Ready to Roar: Is Tiger Woods Going to Make a Run at the 2011 Masters?

Todd PatakyCorrespondent IApril 9, 2011

AUGUSTA, GA - APRIL 09:  Tiger Woods watches his approach shot on the fifth hole during the third round of the 2011 Masters Tournament at Augusta National Golf Club on April 9, 2011 in Augusta, Georgia.  (Photo by David Cannon/Getty Images)
David Cannon/Getty Images

After making a very nice charge on the back nine on Friday to put himself in a tie for third—three off the lead of Rory McIlroy—Tiger must have been thinking that the end of his winless streak was within his grasp.

It has been since June 2008 that Tiger stood in the winner's circle of a major, or any tournament for that matter.

When he sunk his final putt on Friday for a back-nine 31 and a second-round 66, he must have felt relief that the long dry spell was over.

And then he played the third round.

The magic seemed to have evaporated much like the morning mist in the warm sun.

Having not made a bogey in the final 11 holes on Friday, Woods promptly made bogey the first hole and set the tone for a very frustrating day around Augusta.

Despite perfect scoring conditions for the third straight day, Woods seemed to struggle with his irons and could not get his putter to cooperate.

He lipped out his par putt on the first.

He was over the green in two strokes on the par-five second and couldn't make birdie.

He left a long birdie putt on the fifth on the lip of the cup.

After being over the green in two on the par-five eighth, again he couldn't get up and down for birdie.

A makeable birdie putt on the ninth slid by.

His foot seemed to slip during his approach on the 10th, leaving him a very long birdie putt that he couldn't convert.

A birdie putt from well short of the hole location on the 11th hole wouldn't drop. Then he missed the come-backer for par.

He airmailed the green on the par-three 12th. Par.

On the par-five 13th, he couldn't find the right level of the green with his approach. That led to a very good two-putt birdie.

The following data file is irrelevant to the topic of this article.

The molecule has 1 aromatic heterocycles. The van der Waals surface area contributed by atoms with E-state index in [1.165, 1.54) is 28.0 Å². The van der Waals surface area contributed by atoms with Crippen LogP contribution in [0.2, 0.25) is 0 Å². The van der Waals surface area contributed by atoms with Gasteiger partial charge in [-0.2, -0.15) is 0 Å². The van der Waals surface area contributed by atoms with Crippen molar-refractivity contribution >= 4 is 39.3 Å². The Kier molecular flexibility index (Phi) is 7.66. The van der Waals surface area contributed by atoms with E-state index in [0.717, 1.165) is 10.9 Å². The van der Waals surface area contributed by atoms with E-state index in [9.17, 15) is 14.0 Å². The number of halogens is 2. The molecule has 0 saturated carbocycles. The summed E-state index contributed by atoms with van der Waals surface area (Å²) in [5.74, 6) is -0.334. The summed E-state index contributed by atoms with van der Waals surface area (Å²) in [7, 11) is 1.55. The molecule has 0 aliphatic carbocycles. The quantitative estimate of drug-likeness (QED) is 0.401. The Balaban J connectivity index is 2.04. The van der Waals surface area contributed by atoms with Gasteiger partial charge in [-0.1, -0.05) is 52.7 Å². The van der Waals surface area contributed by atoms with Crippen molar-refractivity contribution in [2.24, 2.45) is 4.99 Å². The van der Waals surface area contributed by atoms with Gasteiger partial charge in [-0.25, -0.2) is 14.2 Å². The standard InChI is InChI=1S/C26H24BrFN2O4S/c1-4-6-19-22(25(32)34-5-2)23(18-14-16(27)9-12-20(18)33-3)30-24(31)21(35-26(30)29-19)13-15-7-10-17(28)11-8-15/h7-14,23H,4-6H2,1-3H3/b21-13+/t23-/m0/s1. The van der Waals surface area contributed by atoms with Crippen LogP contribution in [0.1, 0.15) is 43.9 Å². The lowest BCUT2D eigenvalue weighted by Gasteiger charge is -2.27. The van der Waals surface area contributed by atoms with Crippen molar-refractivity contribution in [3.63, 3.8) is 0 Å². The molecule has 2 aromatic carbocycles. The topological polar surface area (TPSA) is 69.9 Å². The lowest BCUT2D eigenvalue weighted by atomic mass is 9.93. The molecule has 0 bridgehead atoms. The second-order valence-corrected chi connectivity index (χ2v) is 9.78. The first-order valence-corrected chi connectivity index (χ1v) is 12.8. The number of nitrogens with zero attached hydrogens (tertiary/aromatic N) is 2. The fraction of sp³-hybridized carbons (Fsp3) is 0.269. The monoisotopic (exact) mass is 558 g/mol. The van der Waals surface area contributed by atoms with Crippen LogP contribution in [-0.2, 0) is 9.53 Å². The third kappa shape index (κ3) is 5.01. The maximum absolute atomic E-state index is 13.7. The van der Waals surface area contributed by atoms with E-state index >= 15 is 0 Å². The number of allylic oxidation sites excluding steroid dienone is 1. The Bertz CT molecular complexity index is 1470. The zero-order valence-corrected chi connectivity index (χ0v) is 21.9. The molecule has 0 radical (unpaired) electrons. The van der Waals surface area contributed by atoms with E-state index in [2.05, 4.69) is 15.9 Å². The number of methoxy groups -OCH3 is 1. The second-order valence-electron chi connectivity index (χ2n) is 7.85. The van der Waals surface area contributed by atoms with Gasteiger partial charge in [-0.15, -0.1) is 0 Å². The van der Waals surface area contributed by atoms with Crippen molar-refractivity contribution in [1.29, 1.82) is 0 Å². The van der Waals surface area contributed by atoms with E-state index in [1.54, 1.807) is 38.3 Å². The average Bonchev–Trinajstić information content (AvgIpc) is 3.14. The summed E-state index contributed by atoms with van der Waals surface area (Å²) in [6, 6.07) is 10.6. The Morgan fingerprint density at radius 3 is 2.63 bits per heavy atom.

After a perfect drive on 14, he had about a club too much on his approach. That led to a par.

On the par-five 15th, he pulled his tee shot behind the trees on the left side of the fairway and hit an amazing hook around the trees to reach the green in two. Three putts later and he had another par.

A average tee shot on the par-three 16th left Woods a tricky birdie putt from the back fringe. He lagged it nicely and took his par.

A tee shot under a tree branch on the 17th left him an awkward second, which he did well to put in the front bunker.

A classy up-and-down (and a sandy at that) and he made yet another par. 

Tiger piped one up the fairway on the closing hole. If body language is any indicator, he seemed to be saying, "About time." He then promptly blew his second shot so far over the green that it hit a camera tripod and went back toward the green.

Woods' chip was not his best effort, and he was unable to knock down the 6-footer for par.

The end result was a two-over 74 on a day when he needed a score in the 60s. 

The good news for Tiger, and for other contenders like Phil Mickelson, who only managed a one-under 71, is that the leaders didn't run away from them. Surely the conditions were such that they could have, but no one seemed to be able to get on the birdie train and ride it home.

The bad news is that Rory McIlroy seems to have no nerves whatsoever. He continues to hit fairway after fairway, green after green, putt after putt.

For someone to catch him, they are going to have to post something extremely low and hope he comes out of whatever zone he is in right now.